### A quantum computing solution for unstructured search

##### June 26, 2013

Tom Wong, a graduate student in physics and David Meyer, professor of mathematics at the University of California, San Diego, have proposed a new algorithm for quantum computing, that will speed up unstructured search.

The goal is to locate a particular item within an unsorted pile of data. Solving this problem on a classical computer, which uses 1s and 0s stored on magnetic media, is akin to flipping through a deck of cards, one by one, Wong said. Searching through a large data set could take a very long time.

Quantum computing, based on matter held in a quantum state, often for quite brief periods of time, takes advantage of an oddity of the quantum world in which a particle, like a photon or a boson, can exist in more than one state at once, a property called superposition. This would allow multiple possibilities to be considered simultaneously, though once measured, quantum objects will yeild a single answer.

The trick then, is to design algorithms so that wrong answers cancel out and correct answers accumulate. The nature of those algorithms depends on the medium in which information is stored.

Meyer and Wong considered a computer based on a state of matter called a Bose-Einstein condensate. These are atoms caught in an electromagnetic trap and chilled so cold that they “fall” into a shared lowest quantum state and act as one.

The equation usually used to describe quantum systems is linear, but the one that approximates the state of a Bose-Einstein condensate has a term that is cubed. They propose computing with this cubic equation, which will more rapidly converge on the answer. For example, their algorithm can be made to search for a particular item among a million items in the same time it would take to search among ten items.

“It seems like we’re cheating somehow,” Wong said, exceeding the theoretical maximum speed, but on careful consideration of the resources required to accomplish this, he and Meyer determined that gains in speed would have physical costs.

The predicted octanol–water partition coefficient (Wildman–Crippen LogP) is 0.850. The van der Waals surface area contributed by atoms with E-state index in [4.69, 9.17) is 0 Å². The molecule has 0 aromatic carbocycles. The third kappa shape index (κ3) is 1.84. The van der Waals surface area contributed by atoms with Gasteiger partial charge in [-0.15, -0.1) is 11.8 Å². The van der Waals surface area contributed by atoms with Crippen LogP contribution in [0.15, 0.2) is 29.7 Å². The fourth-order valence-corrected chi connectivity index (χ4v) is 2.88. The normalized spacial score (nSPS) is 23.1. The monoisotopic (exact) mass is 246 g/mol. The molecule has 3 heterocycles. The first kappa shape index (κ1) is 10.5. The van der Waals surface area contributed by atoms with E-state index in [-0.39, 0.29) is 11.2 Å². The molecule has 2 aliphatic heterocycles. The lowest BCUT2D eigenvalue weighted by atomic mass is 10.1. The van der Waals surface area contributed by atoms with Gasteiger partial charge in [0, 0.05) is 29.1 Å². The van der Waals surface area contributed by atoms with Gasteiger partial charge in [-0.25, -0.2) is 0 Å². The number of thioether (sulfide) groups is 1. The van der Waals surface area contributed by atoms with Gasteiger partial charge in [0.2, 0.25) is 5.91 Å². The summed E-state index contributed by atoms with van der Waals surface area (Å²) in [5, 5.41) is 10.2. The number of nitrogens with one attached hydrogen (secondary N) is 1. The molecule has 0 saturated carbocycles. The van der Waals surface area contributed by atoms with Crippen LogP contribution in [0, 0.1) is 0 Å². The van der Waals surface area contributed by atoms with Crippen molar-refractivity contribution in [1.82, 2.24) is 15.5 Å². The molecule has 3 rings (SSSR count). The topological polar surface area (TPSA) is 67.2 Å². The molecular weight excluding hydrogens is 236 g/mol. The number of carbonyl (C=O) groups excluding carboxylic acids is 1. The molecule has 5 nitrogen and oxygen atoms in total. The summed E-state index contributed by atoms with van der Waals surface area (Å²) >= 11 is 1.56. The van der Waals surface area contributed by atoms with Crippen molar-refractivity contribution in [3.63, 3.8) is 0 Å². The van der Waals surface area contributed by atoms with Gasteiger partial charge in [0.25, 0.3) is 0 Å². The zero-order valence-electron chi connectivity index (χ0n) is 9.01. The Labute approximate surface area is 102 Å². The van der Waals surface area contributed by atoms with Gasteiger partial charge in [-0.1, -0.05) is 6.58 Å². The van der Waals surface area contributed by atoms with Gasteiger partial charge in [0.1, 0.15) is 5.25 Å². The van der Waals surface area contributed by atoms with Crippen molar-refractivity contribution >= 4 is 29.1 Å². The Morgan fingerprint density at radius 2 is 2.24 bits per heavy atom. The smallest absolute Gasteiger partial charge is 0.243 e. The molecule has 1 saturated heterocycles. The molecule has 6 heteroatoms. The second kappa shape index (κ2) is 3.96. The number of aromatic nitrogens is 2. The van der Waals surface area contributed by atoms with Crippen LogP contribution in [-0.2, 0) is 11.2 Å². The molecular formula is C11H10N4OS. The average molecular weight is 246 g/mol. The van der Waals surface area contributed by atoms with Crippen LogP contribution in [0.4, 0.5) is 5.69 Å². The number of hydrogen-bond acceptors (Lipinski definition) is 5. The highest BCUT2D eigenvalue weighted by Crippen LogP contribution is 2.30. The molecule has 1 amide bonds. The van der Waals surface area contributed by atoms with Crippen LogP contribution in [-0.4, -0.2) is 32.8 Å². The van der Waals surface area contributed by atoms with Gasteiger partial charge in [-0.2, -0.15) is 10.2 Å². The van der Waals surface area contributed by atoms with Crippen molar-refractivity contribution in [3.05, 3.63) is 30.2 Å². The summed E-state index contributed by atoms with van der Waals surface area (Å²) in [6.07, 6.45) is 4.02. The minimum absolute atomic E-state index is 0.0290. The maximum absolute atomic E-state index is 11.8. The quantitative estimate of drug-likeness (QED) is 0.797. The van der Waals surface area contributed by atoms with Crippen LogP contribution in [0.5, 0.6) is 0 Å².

Because the search is so sudden, timekeeping, which uses an atomic clock, would have to be very precise. This requirement sets a lower limit on the number of ions that make up the atomic clock.

The other resource is the computing medium itself, the Bose-Einstein condensate. “If we want to run this algorithm, we’re going to need a certain number of atoms,” Wong said. “This is how many atoms we need for this nonlinear equation to be valid, to be a correct approximation of the underlying quantum theory. That is new.”

This work was partially supported by the Defense Advanced Research Projects Agency (DARPA) as part of the Quantum Entanglement Science and Technology program and the Air Force Office of Scientific Research as part of the Transformational Computing in Aerospace Science and Engineering Initiative.

## comments 7

June 26, 2013by ivaray

Well, it seems like cheating, but it’s not! And you can justify. Sounds like postmodernism in mathematics, I wished this type of math was available when I was in the middle school or applicable for my bank account……..

June 26, 2013by someday69

Dr.Wong’got’the Re’tard’ed’step’child’..too walk…ok it’s with ah’limp..yet’

This is ah’very’use’full’…jar….is there’any’honey’in itj?

June 26, 2013by Eric Balingit

I like the idea of constructive and destructive wave functions for searching unsorted data, but what about high-dimensional relational database queries? I’m sure I’ve heard this mentioned somewhere as an area of interest.

June 26, 2013by Eric Balingit

Here is some recent work on quantum databases.

http://www.cs.cornell.edu/~sudip/QuantumDB.pdf

June 26, 2013by DeBee Corley

I ain’t smart enough to understand this.

You need the correct number of atoms?

June 26, 2013by melajara

I think he means the same number of atoms as data items, so in his example 1 million.

June 26, 2013by DAG

Nothing new here. It’s a very subtly different version of Simon’s algorithm… a quantum algorithm created in 1994 whose purpose and functionality is just like what this article describes.

The problem is not a lack of math and algorithms… we have a plethora already (not that more isn’t better)… what we need are engineering advances to take advantage of quantum mechanics.

Wong says “It seems like we’re cheating somehow”… maybe he should consult the father of quantum computing, David Deutsch… who would promptly tell him it seems like cheating because the information is coming from a multiverse. Wong’s justifications for the eerie feeling don’t up add up mathematically or physically.